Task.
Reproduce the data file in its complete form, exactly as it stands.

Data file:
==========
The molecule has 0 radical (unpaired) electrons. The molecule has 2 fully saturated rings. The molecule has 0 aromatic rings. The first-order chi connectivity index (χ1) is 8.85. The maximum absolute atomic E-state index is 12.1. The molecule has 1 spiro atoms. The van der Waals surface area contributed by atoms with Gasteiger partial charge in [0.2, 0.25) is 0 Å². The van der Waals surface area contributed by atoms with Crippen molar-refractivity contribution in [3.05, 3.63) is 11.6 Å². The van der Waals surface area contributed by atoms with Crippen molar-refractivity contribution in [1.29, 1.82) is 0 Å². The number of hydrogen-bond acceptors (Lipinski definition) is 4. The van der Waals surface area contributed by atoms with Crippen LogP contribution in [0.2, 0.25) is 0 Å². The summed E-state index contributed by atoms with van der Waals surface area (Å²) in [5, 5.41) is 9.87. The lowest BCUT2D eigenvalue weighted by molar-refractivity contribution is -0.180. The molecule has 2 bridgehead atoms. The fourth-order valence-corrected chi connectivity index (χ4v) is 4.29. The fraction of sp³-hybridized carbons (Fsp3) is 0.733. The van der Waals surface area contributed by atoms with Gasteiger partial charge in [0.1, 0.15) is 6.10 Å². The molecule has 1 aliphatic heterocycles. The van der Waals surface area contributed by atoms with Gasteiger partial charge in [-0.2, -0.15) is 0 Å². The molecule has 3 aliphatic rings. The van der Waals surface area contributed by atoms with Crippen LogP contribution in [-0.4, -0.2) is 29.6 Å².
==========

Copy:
The molecule has 0 radical (unpaired) electrons. The molecule has 2 fully saturated rings. The molecule has 0 aromatic rings. The first-order chi connectivity index (χ1) is 8.85. The maximum absolute atomic E-state index is 12.1. The molecule has 1 spiro atoms. The van der Waals surface area contributed by atoms with Gasteiger partial charge in [0.2, 0.25) is 0 Å². The van der Waals surface area contributed by atoms with Crippen molar-refractivity contribution in [3.05, 3.63) is 11.6 Å². The van der Waals surface area contributed by atoms with Crippen molar-refractivity contribution in [1.29, 1.82) is 0 Å². The number of hydrogen-bond acceptors (Lipinski definition) is 4. The van der Waals surface area contributed by atoms with Crippen LogP contribution in [0.2, 0.25) is 0 Å². The summed E-state index contributed by atoms with van der Waals surface area (Å²) in [5, 5.41) is 9.87. The lowest BCUT2D eigenvalue weighted by molar-refractivity contribution is -0.180. The molecule has 2 bridgehead atoms. The fourth-order valence-corrected chi connectivity index (χ4v) is 4.29. The fraction of sp³-hybridized carbons (Fsp3) is 0.733. The van der Waals surface area contributed by atoms with Gasteiger partial charge in [0.1, 0.15) is 6.10 Å². The molecule has 1 aliphatic heterocycles. The van der Waals surface area contributed by atoms with Gasteiger partial charge in [-0.2, -0.15) is 0 Å². The molecule has 3 aliphatic rings. The van der Waals surface area contributed by atoms with Crippen LogP contribution in [-0.4, -0.2) is 29.6 Å².